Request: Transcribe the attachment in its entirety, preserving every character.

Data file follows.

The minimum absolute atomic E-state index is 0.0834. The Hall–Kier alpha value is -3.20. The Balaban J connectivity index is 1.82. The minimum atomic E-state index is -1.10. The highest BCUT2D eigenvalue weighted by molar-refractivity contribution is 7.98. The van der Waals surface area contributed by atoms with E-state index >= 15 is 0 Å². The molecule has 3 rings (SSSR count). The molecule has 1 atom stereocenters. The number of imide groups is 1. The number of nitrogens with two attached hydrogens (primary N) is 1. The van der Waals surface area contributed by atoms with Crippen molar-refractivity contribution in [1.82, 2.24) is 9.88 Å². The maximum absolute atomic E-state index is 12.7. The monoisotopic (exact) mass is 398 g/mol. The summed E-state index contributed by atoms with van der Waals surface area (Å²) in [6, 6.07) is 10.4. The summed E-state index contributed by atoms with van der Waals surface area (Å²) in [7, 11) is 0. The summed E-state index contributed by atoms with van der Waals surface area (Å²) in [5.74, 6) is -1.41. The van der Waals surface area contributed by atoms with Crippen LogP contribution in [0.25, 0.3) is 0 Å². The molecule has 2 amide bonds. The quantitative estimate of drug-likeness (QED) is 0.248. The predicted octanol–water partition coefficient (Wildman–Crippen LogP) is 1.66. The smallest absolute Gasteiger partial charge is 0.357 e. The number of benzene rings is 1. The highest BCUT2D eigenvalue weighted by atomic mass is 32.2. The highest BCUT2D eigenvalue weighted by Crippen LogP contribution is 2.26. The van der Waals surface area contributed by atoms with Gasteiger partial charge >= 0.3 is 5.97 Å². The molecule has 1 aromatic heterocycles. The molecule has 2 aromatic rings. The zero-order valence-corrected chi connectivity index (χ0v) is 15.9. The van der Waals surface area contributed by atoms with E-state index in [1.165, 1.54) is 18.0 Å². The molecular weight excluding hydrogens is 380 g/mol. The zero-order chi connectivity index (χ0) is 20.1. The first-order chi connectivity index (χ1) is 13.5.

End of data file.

The minimum absolute atomic E-state index is 0.0834. The Hall–Kier alpha value is -3.20. The Balaban J connectivity index is 1.82. The minimum atomic E-state index is -1.10. The highest BCUT2D eigenvalue weighted by molar-refractivity contribution is 7.98. The van der Waals surface area contributed by atoms with E-state index >= 15 is 0 Å². The molecule has 3 rings (SSSR count). The molecule has 1 atom stereocenters. The number of imide groups is 1. The number of nitrogens with two attached hydrogens (primary N) is 1. The van der Waals surface area contributed by atoms with Crippen molar-refractivity contribution in [1.82, 2.24) is 9.88 Å². The maximum absolute atomic E-state index is 12.7. The monoisotopic (exact) mass is 398 g/mol. The summed E-state index contributed by atoms with van der Waals surface area (Å²) in [6, 6.07) is 10.4. The summed E-state index contributed by atoms with van der Waals surface area (Å²) in [7, 11) is 0. The summed E-state index contributed by atoms with van der Waals surface area (Å²) in [5.74, 6) is -1.41. The van der Waals surface area contributed by atoms with Crippen LogP contribution in [0.25, 0.3) is 0 Å². The molecule has 2 amide bonds. The quantitative estimate of drug-likeness (QED) is 0.248. The predicted octanol–water partition coefficient (Wildman–Crippen LogP) is 1.66. The smallest absolute Gasteiger partial charge is 0.357 e. The number of benzene rings is 1. The highest BCUT2D eigenvalue weighted by atomic mass is 32.2. The highest BCUT2D eigenvalue weighted by Crippen LogP contribution is 2.26. The van der Waals surface area contributed by atoms with Gasteiger partial charge >= 0.3 is 5.97 Å². The molecule has 1 aromatic heterocycles. The molecule has 2 aromatic rings. The zero-order valence-corrected chi connectivity index (χ0v) is 15.9. The van der Waals surface area contributed by atoms with E-state index in [1.165, 1.54) is 18.0 Å². The molecular weight excluding hydrogens is 380 g/mol. The zero-order chi connectivity index (χ0) is 20.1. The first-order chi connectivity index (χ1) is 13.5.